Not ready for prime time?

Senior receiver Quintin Hancock isn't the only Tennessee football player with a reputation for performing like a world-beater in practice and like an egg-beater in games.

The same tag has been applied to senior quarterback Jonathan Crompton, who just completed a productive spring running the first-team attack. Now that sophomore backup B. J. Coleman is leaving the program, however, the Vols desperately need for Crompton to prove he can be just as effective when the stands are filled and the bright lights are on.

Tennessee's new offensive coordinator thinks he can.

"I have no indication to think that Jonathan can't turn this thing back onto the (game) field and do well," Jim Chaney said. "All I know is what I've watched on the football field: He's preparing well for practice. He's competing well in practice. He's throwing accurate balls in practice."

Crompton's decision-making has been questioned in the past. Chaney says he sees no problem in that area, however.

"For the most part he's making good decisions – not as many as I'd like, but no quarterback I've ever coached does," the coordinator said. "For the most part I'm very pleased. I have no indication to think anything other than that he will be a successful football player."

Like many of his offensive teammates, Crompton struggled with the intricacies of the West Coast attack Dave Clawson implemented last year. This led some observers to question Crompton's savvy. Not Chaney.

"What amazes me about our quarterbacks is their intellect," the coordinator said. "We're putting a complete new language in. Some of our terms are very long, and it takes awhile to call them. These guys step in the huddle and just throw these calls right back out at the offensive line. It amazes me."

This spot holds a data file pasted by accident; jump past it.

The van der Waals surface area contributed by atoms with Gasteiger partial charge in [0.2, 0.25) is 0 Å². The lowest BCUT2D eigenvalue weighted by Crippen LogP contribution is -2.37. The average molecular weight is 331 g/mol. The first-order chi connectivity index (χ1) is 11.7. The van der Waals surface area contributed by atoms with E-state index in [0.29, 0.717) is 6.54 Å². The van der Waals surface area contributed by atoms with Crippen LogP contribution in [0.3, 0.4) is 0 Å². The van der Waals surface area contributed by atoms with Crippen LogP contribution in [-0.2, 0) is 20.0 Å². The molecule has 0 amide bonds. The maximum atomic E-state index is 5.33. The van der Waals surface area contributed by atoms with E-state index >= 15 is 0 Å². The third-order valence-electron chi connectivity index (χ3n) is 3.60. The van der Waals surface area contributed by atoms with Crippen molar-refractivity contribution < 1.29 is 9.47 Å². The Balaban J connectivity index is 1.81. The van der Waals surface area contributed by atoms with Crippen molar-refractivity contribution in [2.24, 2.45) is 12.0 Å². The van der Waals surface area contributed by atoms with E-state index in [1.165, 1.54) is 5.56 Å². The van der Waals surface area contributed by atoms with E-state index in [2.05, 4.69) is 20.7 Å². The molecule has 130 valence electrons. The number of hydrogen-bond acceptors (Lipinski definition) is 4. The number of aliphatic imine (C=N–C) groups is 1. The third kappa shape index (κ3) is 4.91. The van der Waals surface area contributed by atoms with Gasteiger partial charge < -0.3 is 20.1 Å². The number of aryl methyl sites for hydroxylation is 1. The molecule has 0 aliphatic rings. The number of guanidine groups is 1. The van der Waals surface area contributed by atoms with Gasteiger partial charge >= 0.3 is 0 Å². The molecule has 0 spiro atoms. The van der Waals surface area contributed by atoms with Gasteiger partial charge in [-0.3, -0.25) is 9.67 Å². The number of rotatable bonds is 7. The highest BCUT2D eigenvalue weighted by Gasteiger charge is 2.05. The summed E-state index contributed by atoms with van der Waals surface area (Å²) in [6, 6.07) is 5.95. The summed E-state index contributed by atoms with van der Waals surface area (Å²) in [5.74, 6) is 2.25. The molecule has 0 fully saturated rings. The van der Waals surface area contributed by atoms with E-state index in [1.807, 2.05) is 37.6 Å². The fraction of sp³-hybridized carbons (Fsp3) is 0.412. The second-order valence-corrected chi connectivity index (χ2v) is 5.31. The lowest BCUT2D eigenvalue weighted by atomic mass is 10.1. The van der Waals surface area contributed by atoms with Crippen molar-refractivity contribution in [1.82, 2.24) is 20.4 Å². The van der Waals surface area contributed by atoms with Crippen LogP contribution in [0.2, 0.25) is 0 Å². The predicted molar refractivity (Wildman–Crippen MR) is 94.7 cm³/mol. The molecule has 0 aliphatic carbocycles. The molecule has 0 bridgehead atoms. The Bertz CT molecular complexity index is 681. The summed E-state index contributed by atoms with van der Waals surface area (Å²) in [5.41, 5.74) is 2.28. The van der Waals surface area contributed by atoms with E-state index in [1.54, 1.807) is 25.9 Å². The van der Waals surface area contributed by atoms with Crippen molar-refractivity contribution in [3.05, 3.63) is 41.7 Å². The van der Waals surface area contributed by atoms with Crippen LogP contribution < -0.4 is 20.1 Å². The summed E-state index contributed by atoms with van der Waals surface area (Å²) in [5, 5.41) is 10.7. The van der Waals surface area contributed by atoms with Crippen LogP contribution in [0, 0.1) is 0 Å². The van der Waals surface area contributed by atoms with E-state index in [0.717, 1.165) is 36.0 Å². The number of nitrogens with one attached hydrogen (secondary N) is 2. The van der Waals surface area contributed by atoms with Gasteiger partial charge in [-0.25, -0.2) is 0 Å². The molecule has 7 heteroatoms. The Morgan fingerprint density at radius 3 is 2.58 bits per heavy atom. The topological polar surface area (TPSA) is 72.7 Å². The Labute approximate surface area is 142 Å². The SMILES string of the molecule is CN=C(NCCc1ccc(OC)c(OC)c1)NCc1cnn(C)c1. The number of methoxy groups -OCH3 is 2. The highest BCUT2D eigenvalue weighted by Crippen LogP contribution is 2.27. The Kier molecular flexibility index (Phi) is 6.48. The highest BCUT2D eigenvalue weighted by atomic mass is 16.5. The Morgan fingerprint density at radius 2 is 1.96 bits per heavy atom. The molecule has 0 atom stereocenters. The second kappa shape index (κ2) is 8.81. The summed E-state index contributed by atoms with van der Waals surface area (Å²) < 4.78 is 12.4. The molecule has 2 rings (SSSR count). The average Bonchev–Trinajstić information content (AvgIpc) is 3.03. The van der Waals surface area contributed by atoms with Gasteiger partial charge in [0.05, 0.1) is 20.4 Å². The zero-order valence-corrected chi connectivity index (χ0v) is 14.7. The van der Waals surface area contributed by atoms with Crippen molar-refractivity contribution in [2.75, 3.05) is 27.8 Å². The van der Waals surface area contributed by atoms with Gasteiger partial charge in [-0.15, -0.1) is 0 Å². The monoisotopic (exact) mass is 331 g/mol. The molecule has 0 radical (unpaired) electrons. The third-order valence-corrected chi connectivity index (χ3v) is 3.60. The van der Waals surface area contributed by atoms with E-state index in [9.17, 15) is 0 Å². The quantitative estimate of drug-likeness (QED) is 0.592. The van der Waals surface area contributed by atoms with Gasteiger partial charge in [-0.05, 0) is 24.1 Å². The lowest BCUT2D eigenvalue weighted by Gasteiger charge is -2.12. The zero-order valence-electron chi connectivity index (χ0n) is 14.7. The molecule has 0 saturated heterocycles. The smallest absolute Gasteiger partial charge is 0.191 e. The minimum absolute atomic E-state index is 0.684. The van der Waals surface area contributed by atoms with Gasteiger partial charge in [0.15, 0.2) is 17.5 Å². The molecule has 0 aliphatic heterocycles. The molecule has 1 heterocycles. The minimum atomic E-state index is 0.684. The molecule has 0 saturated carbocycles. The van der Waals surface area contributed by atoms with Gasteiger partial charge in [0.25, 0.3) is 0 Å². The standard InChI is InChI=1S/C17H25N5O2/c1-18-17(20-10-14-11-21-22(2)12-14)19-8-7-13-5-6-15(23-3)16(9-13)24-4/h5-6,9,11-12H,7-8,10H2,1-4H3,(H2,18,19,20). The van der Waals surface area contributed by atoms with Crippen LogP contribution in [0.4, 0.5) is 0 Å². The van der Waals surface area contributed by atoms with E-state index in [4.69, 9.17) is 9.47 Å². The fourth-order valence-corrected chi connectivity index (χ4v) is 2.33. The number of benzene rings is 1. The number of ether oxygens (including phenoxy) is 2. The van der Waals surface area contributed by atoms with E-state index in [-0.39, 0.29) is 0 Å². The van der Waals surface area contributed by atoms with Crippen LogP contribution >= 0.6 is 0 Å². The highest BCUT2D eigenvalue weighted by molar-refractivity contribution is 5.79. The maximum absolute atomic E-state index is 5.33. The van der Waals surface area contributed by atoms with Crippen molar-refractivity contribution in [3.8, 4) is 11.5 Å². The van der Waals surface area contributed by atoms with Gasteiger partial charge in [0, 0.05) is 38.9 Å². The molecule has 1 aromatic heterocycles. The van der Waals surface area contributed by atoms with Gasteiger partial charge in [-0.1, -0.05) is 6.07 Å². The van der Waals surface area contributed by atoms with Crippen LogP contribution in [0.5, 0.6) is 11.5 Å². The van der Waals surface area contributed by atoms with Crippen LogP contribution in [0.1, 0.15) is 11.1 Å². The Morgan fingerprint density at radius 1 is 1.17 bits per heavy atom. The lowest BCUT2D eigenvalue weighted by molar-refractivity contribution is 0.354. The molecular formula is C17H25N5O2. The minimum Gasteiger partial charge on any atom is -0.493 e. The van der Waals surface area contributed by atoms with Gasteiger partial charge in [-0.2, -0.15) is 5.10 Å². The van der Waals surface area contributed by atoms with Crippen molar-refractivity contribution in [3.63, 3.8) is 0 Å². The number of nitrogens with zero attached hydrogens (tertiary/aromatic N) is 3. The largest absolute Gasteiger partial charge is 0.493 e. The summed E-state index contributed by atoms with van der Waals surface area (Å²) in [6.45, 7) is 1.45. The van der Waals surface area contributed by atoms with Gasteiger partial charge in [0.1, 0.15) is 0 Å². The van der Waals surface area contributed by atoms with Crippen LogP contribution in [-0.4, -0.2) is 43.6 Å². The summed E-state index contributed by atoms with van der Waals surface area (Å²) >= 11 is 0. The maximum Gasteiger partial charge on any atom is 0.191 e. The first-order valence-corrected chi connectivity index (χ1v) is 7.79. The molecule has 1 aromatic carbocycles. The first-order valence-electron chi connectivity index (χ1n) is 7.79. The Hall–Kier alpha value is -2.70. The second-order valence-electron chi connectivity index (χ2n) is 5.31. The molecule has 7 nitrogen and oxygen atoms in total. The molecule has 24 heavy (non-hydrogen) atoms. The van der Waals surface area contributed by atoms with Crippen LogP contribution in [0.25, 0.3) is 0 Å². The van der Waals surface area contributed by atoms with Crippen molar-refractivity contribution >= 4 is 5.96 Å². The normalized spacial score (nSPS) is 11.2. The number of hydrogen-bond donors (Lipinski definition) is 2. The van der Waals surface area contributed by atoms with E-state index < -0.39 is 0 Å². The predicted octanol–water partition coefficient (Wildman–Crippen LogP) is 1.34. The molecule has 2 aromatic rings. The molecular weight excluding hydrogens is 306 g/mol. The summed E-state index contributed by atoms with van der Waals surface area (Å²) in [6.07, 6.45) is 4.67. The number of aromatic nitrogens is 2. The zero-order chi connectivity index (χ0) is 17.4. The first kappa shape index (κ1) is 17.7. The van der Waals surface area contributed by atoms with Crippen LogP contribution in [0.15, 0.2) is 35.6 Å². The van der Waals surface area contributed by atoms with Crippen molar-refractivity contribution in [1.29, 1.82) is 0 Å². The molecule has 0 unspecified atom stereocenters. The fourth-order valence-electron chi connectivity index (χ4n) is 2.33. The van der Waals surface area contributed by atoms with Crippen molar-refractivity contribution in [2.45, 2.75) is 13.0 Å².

If Crompton seems confused at times, it could be due to the fact Chaney is his fourth offensive coordinator in five years – following Randy Sanders (2005), David Cutcliffe ('06 and '07) and Clawson ('08).

Crompton seems to be responding well to the new coordinator, however. Asked how Chaney differs from his predecessor, the veteran QB answered without hesitation.

"The intensity. He knows what he's talking about," Crompton said. "He gets in your butt but he tells you when you're doing good. He kind of builds you up but if you're doing something wrong you'll know you did it wrong. I would probably say the intensity and the level of energy (are different), more so than anything else."

Although Tennessee's offense struggled in early spring practices, it grew steadily crisper as the Vols became more familiar with the new pro-style schcme. Asked what he's most excited about as he looks ahead to the 2009 season, Crompton smiled.

"Honestly, there's not any one thing," he said. "Everything's real exciting. We're looking forward to having fun doing it."

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